More than a month after abruptly shutting down its operations, San Francisco-based meal delivery startup Munchery has filed for Chapter 11 bankruptcy. In his filings, CEO James Beriker reveals the company has debts of $6 million: $3 million to vendors, including small local bakeries and drinks suppliers who went unpaid for months, and $3 million to customers with unredeemable gift cards, which Munchery shamelessly promoted even as its business circled the drain.
“That’s much more debt than we thought,” says Lenore Estrada, co-owner of San Francisco pie company Three Babes Bakeshop. Munchery owed $20,000 to Three Babes — and when it closed, the company failed to send them and other vendors so much as an email.
Estrada doesn’t expect to see the $20,000 she’s owed, and she’s particularly astounded that Beriker will pay himself $18,000 a month during the bankruptcy proceedings (half his usual monthly salary) plus hundreds of thousands more, depending on the potential sale of assets.
“If he took a pie from me and didn’t pay for it, that would be illegal,” says Estrada. “But he’s getting away with it, and being paid hundreds of thousands of dollars.” Estrada would like to see the city attorney pursue charges against Munchery.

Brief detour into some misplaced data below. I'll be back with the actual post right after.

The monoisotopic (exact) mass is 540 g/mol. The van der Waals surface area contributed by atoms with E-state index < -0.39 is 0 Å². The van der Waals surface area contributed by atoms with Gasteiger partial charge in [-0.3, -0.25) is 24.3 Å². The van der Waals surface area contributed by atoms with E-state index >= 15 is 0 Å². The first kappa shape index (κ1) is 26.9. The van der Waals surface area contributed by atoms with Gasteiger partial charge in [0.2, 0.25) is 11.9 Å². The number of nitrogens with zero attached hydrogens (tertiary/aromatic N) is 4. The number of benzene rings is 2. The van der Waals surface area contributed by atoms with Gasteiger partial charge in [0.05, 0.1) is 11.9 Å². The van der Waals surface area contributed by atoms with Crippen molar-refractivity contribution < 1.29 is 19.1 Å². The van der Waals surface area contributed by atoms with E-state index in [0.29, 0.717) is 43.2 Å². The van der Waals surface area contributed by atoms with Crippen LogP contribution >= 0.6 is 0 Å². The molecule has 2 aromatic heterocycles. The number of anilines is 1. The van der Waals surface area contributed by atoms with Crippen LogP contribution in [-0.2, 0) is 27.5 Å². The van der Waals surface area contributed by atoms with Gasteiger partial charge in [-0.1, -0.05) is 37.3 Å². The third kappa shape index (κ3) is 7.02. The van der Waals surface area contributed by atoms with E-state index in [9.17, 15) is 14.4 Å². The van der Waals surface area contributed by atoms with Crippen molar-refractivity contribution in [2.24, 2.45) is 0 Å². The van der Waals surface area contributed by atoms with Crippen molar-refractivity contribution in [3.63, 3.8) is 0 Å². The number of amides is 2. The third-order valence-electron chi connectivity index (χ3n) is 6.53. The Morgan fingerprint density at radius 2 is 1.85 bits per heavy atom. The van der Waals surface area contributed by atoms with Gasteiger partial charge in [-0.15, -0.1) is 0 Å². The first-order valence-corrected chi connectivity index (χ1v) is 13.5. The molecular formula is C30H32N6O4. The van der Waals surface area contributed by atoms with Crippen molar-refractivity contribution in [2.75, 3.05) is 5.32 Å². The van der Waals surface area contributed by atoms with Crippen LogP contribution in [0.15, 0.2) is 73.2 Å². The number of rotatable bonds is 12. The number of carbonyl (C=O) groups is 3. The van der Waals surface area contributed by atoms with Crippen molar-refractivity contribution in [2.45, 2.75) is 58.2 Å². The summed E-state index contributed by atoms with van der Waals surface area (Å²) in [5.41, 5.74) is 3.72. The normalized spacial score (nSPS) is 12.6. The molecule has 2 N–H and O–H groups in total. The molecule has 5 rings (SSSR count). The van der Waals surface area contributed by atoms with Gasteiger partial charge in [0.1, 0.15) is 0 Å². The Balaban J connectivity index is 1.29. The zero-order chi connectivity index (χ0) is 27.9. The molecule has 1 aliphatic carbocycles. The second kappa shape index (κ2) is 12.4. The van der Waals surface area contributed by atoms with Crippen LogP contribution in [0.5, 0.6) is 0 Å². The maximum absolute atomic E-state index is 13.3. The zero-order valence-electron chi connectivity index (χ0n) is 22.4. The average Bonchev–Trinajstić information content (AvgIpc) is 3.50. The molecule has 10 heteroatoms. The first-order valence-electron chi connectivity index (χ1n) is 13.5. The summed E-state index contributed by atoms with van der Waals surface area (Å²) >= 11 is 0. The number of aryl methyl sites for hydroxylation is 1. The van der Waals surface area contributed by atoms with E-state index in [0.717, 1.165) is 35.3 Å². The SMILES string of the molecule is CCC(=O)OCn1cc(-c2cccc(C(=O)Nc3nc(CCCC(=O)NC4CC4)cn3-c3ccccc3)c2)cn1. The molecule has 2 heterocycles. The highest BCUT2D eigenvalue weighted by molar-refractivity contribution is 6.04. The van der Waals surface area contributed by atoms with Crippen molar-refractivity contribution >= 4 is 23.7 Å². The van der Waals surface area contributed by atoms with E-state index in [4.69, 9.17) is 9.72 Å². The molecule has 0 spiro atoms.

In bankruptcy filings, Beriker blamed Munchery’s failure on aggressive early expansion, competition from on-demand delivery services like Caviar, Seamless, and Uber Eats, and the failure of Blue Apron’s IPO, which softened the market for meal service companies. In Munchery’s final years, Beriker hoped to sell the company, but couldn’t negotiate a buyer.
Now, Estrada is gearing up for brisk sales on Pi Day — practically Christmas for pie enthusiasts — and considering the differences between her small business and large, venture backed companies like Munchery. To her, it feels like they play by different rules.
“Because Munchery’s not paying me, I can’t pay the farmer that gave me the pumpkins to make the pumpkin pies,” says Estrada, “so I have to take what would have been profit from other parts of my business [and pay the farmer.]”
Venture firms don’t have to do that — if one of the companies they back is a success, and another isn’t, they reap only the reward.
“They have profits in some parts of their business, and extreme losses [elsewhere], and they don’t have to take any responsibility for those losses, while I — whose business model isn’t set up to manage that loss — am stuck with it.
That frustration led Estrada and other unpaid vendors to protest outside SF’s Sherpa Capital (which backed Munchery), hosting a mock bake sale on the street in late January. According to a sign, one pie would cost Sherpa Capital $20,000.